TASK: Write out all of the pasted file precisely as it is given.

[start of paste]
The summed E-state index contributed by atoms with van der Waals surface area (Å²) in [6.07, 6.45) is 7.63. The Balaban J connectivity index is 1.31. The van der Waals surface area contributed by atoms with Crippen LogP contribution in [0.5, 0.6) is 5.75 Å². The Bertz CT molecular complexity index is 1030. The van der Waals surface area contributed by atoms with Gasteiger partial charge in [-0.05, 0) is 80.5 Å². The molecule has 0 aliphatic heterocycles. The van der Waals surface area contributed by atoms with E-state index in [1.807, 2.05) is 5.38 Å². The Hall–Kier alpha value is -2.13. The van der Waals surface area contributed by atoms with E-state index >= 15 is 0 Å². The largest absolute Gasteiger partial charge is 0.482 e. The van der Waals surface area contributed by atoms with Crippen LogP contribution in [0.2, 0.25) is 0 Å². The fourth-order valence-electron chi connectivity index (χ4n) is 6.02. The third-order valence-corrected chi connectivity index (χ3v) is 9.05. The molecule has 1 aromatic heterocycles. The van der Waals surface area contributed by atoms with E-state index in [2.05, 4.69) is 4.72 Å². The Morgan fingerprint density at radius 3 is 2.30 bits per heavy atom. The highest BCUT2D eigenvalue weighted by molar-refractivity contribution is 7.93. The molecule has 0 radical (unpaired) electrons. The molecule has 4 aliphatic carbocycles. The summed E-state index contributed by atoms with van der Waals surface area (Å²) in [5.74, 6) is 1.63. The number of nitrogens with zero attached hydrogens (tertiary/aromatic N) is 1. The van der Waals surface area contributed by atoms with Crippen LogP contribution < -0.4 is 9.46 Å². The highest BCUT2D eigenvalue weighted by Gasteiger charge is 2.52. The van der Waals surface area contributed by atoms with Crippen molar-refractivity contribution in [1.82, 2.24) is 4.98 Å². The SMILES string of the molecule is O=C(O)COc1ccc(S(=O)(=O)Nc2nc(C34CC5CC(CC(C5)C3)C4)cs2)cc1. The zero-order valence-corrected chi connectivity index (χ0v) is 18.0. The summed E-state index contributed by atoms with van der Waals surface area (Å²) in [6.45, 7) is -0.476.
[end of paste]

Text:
The summed E-state index contributed by atoms with van der Waals surface area (Å²) in [6.07, 6.45) is 7.63. The Balaban J connectivity index is 1.31. The van der Waals surface area contributed by atoms with Crippen LogP contribution in [0.5, 0.6) is 5.75 Å². The Bertz CT molecular complexity index is 1030. The van der Waals surface area contributed by atoms with Gasteiger partial charge in [-0.05, 0) is 80.5 Å². The molecule has 0 aliphatic heterocycles. The van der Waals surface area contributed by atoms with E-state index in [1.807, 2.05) is 5.38 Å². The Hall–Kier alpha value is -2.13. The van der Waals surface area contributed by atoms with E-state index >= 15 is 0 Å². The largest absolute Gasteiger partial charge is 0.482 e. The van der Waals surface area contributed by atoms with Crippen LogP contribution in [0.2, 0.25) is 0 Å². The fourth-order valence-electron chi connectivity index (χ4n) is 6.02. The third-order valence-corrected chi connectivity index (χ3v) is 9.05. The molecule has 1 aromatic heterocycles. The van der Waals surface area contributed by atoms with E-state index in [2.05, 4.69) is 4.72 Å². The Morgan fingerprint density at radius 3 is 2.30 bits per heavy atom. The highest BCUT2D eigenvalue weighted by molar-refractivity contribution is 7.93. The molecule has 0 radical (unpaired) electrons. The molecule has 4 aliphatic carbocycles. The summed E-state index contributed by atoms with van der Waals surface area (Å²) in [5.74, 6) is 1.63. The number of nitrogens with zero attached hydrogens (tertiary/aromatic N) is 1. The van der Waals surface area contributed by atoms with Crippen LogP contribution < -0.4 is 9.46 Å². The highest BCUT2D eigenvalue weighted by Gasteiger charge is 2.52. The van der Waals surface area contributed by atoms with Crippen molar-refractivity contribution in [1.82, 2.24) is 4.98 Å². The SMILES string of the molecule is O=C(O)COc1ccc(S(=O)(=O)Nc2nc(C34CC5CC(CC(C5)C3)C4)cs2)cc1. The zero-order valence-corrected chi connectivity index (χ0v) is 18.0. The summed E-state index contributed by atoms with van der Waals surface area (Å²) in [6.45, 7) is -0.476.